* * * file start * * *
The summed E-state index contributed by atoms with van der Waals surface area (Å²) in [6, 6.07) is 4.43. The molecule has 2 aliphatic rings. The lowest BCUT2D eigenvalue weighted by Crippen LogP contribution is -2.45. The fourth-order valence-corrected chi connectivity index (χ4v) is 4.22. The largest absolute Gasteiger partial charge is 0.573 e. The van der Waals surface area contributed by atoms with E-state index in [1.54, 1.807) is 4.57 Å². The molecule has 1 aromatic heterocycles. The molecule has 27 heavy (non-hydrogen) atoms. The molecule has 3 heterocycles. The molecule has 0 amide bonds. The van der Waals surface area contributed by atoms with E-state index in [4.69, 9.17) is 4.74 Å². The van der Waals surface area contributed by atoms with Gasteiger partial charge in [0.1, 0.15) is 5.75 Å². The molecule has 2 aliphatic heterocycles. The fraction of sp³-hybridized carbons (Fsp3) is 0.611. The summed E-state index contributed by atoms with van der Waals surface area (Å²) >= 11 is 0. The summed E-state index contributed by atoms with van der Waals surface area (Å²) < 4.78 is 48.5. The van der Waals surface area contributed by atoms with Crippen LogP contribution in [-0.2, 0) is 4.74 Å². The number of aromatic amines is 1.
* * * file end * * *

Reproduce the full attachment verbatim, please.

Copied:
The summed E-state index contributed by atoms with van der Waals surface area (Å²) in [6, 6.07) is 4.43. The molecule has 2 aliphatic rings. The lowest BCUT2D eigenvalue weighted by Crippen LogP contribution is -2.45. The fourth-order valence-corrected chi connectivity index (χ4v) is 4.22. The largest absolute Gasteiger partial charge is 0.573 e. The van der Waals surface area contributed by atoms with E-state index in [1.54, 1.807) is 4.57 Å². The molecule has 1 aromatic heterocycles. The molecule has 27 heavy (non-hydrogen) atoms. The molecule has 3 heterocycles. The molecule has 0 amide bonds. The van der Waals surface area contributed by atoms with E-state index in [4.69, 9.17) is 4.74 Å². The van der Waals surface area contributed by atoms with Gasteiger partial charge in [0.1, 0.15) is 5.75 Å². The molecule has 2 aliphatic heterocycles. The fraction of sp³-hybridized carbons (Fsp3) is 0.611. The summed E-state index contributed by atoms with van der Waals surface area (Å²) >= 11 is 0. The summed E-state index contributed by atoms with van der Waals surface area (Å²) < 4.78 is 48.5. The van der Waals surface area contributed by atoms with Crippen LogP contribution in [-0.2, 0) is 4.74 Å². The number of aromatic amines is 1.